I have, falteringly and with various intermediary about-faces and caveats, changed my mind about human spaceflight. I am of the generation to have had its childhood imagination stoked by the sight of Apollo missions on the television — I can't put hand on heart and say I remember the Eagle landing, but I remember the sights of the moon relayed to our homes. I was fascinated by space and only through that, by way of the science fiction that a fascination with space inexorably led to, by science. And astronauts were what space was about.
I was not, as I grew older, uncritical of human spaceflight — I remember my anger at the Challenger explosion, my sense that if people were going to die, it should be for something grander than just another shuttle mission. But I was still struck by its romance, and by the way its romance touched some of the unlikeliest people. By all logic The Economist should have been, when I worked there, highly dubious about the aspirations of human spaceflight, as it is today. But the then editor would hear not a word against the undertaking, at least not against its principle. With some relief at this I became while the magazine's science editor a sort of critical apologist — critical of the human space programme there actually was, but sensitive to the possibility that a better space programme was possible.
I bought into, at least at some level, the argument that a joint US-Russian programme offered advantages in terms of aerospace employment in the former USSR. I bought into the argument that continuity of effort was needed — that so much would be lost if a programme was dismantled it might not be possible to reassemble it. I bought into the crucial safety-net argument — that it would not be possible to cancel the US programme anyway, so strong were the interests of the military industrial complex and so broad, if shallow, the support of the public. (Like the Powder River, a mile wide, an inch deep and rolling uphill all the way from Texas.) And I could see science it would offer that was unavailable by any other means.
Now, though, I can no longer find much to respect in those arguments. US Russian cooperation seems to have bought little benefit. The idea of continuous effort seems at best unproven — and indeed perhaps worth checking. Leaving a technology fallow for a few decades and coming back with new people, tools and mindsets is not such a bad idea. And at least one serious presidential candidate is talking about actually freezing the American programme, cancelling the shuttle without in the short term developing its successor. Whether Obama will get elected or be willing or able to carry through the idea remains to be seen — but if politicians are talking like this the "it will never happen so why worry" argument becomes far more suspect.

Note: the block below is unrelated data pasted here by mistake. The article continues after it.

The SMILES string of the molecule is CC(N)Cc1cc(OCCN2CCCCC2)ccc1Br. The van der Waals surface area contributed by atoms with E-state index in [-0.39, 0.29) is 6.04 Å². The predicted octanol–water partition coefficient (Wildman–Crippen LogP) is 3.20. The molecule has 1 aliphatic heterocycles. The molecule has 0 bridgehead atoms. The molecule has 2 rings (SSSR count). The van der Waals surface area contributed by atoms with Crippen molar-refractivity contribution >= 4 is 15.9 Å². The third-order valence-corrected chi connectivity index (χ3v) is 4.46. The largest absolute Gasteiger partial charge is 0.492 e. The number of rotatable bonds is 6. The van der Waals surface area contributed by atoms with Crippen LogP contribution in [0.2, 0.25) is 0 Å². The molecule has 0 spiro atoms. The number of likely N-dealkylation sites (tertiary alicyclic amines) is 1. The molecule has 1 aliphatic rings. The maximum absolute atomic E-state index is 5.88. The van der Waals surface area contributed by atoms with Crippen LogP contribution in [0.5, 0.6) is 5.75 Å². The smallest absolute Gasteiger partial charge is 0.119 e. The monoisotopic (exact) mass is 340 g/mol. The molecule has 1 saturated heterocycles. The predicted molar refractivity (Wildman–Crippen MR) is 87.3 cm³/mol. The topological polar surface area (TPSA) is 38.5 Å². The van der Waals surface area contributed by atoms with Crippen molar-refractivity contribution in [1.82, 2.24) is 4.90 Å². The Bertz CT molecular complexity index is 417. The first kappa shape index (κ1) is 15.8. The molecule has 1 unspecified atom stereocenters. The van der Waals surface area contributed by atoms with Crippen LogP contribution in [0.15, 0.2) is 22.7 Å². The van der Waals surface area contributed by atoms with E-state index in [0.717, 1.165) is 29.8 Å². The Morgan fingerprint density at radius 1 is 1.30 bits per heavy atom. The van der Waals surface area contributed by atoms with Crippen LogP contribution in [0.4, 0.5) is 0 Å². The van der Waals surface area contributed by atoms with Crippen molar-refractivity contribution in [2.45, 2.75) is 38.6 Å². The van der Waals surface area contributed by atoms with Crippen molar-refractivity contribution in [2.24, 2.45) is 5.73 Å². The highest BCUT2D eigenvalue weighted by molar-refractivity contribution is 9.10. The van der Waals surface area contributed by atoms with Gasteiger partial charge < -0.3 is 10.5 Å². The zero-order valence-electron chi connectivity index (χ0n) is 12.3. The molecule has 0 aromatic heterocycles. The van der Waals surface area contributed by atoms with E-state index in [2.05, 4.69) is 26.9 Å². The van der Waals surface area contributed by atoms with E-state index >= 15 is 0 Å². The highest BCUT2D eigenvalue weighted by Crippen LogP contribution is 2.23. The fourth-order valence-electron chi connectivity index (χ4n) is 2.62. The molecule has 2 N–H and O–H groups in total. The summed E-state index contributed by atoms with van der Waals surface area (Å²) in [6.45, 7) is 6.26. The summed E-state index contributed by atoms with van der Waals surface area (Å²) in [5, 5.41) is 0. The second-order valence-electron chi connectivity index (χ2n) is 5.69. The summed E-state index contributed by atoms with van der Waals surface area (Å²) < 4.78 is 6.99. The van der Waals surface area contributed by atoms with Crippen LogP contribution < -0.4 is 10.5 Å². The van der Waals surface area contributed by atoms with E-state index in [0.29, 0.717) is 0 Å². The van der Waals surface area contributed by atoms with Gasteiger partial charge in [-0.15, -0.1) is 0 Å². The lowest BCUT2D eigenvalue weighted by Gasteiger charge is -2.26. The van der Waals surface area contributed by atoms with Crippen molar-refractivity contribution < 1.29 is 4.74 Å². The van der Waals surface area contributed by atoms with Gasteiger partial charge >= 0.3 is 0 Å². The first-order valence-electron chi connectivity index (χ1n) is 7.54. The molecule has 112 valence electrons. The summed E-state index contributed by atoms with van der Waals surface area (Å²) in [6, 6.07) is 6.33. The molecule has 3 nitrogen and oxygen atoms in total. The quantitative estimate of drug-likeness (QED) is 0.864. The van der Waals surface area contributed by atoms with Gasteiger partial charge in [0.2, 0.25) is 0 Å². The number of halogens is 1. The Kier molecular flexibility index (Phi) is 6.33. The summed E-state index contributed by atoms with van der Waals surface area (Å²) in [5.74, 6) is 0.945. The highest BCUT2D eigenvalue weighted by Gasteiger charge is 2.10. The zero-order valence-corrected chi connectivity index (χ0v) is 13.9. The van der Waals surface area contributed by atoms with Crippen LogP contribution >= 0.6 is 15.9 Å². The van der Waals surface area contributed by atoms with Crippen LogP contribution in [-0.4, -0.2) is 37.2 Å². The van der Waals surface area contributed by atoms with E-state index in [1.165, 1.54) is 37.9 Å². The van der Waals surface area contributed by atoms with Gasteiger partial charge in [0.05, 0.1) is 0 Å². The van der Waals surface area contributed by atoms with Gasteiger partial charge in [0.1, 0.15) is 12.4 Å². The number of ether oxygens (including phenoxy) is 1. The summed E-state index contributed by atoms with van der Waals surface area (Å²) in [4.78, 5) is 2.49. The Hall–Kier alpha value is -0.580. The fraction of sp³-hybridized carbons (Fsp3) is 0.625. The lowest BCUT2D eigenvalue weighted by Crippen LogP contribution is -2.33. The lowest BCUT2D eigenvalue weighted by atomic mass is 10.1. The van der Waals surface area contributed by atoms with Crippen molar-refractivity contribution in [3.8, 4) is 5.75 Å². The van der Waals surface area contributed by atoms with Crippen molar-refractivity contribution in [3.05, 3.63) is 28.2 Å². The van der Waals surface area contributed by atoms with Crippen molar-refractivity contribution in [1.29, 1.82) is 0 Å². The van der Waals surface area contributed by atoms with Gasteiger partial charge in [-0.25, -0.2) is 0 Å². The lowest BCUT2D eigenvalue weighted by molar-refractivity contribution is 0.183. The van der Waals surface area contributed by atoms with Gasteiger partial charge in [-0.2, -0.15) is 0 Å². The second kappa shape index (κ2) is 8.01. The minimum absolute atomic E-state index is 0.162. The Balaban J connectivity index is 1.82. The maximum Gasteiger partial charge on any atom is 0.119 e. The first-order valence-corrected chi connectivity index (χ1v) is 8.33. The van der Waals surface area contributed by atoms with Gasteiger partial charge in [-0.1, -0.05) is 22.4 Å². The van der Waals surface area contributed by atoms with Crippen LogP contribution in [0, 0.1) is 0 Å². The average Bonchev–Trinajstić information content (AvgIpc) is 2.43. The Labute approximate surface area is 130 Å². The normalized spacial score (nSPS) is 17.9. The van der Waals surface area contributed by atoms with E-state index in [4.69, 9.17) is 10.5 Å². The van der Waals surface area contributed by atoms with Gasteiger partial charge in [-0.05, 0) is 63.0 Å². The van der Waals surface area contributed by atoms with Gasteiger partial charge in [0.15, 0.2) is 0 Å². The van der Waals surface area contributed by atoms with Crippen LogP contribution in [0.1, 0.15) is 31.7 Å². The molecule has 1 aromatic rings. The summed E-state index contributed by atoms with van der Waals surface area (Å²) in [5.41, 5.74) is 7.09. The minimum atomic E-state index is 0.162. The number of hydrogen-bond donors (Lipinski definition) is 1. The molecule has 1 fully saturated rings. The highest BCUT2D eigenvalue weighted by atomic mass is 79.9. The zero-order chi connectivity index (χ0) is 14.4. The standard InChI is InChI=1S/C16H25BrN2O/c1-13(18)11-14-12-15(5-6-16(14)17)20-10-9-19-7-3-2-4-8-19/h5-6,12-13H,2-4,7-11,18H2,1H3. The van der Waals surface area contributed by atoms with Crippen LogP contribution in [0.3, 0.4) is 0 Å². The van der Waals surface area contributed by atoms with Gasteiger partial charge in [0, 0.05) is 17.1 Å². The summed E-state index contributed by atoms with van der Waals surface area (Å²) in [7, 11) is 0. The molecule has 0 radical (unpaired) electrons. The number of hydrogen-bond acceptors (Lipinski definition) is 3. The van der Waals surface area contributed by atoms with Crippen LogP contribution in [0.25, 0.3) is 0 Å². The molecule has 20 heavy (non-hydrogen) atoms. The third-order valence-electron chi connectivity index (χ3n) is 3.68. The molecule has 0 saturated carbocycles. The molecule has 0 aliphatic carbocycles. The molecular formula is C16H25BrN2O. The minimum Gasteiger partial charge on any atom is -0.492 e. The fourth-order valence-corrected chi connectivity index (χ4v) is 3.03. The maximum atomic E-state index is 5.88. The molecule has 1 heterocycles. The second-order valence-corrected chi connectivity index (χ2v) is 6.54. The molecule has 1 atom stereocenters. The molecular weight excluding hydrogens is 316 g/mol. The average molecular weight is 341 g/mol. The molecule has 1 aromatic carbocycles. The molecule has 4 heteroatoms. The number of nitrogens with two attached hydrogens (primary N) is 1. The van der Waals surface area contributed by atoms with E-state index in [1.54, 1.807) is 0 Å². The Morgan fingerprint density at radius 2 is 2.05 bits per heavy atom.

And the crucial idea (crucial to me) that human exploration of Mars might answer great questions about life in the universe no longer seems as plausible or as likely to pay off in my lifetime as once it did. I increasingly think that life in a Martian deep biosphere if there is any, will be related to earth life and teach us relatively little that's new. At the same time it will be fiendishly hard to reach without contamination. Mars continues to fascinate me — but it has ever less need of a putative future human presence in order to do so.
My excitement at the idea of life in the universe — excitement undoubtedly spurred by Apollo and the works of Clarke, Heinlein and Roddenberry that followed on from it in my education — is now more engaged with exoplanets, to which human spaceflight is entirely irrelevant (though post-human spaceflight may be a different kettle of lobsters). If we want to understand the depth of the various relations between life and planets, which is what I want to understand, it is by studying other planets with vibrant biospheres, as well as this one, that we will do so. A world with a spartan $100 billion moonbase but no ability to measure spectra and lightcurves from earthlike planets around distant stars is not the world for me.
In general, I try to avoid arguing from my own interests. But in this case it seems to me that all the other arguments against human spaceflight are so strong that to be against it merely meant realising that an atavistic part of me had failed to understand what those interests are. I'm interested in how life works on astronomical scales, and that interest has nothing to do, in the short term, with human spaceflight. And I see no reason beyond my own interests to suggest that it is something worth spending so much money on. It does not make the world a better place in any objective way that can be measured, or in any subjective way that compels respect.
It is possibly also the case that seeing human spaceflight reduced to a matter of suborobital hops for the rich, or even low earth orbit hotels, has hardened my heart further against it. I hope this is not a manifestation of the politics of envy, though I fear that in part it could be.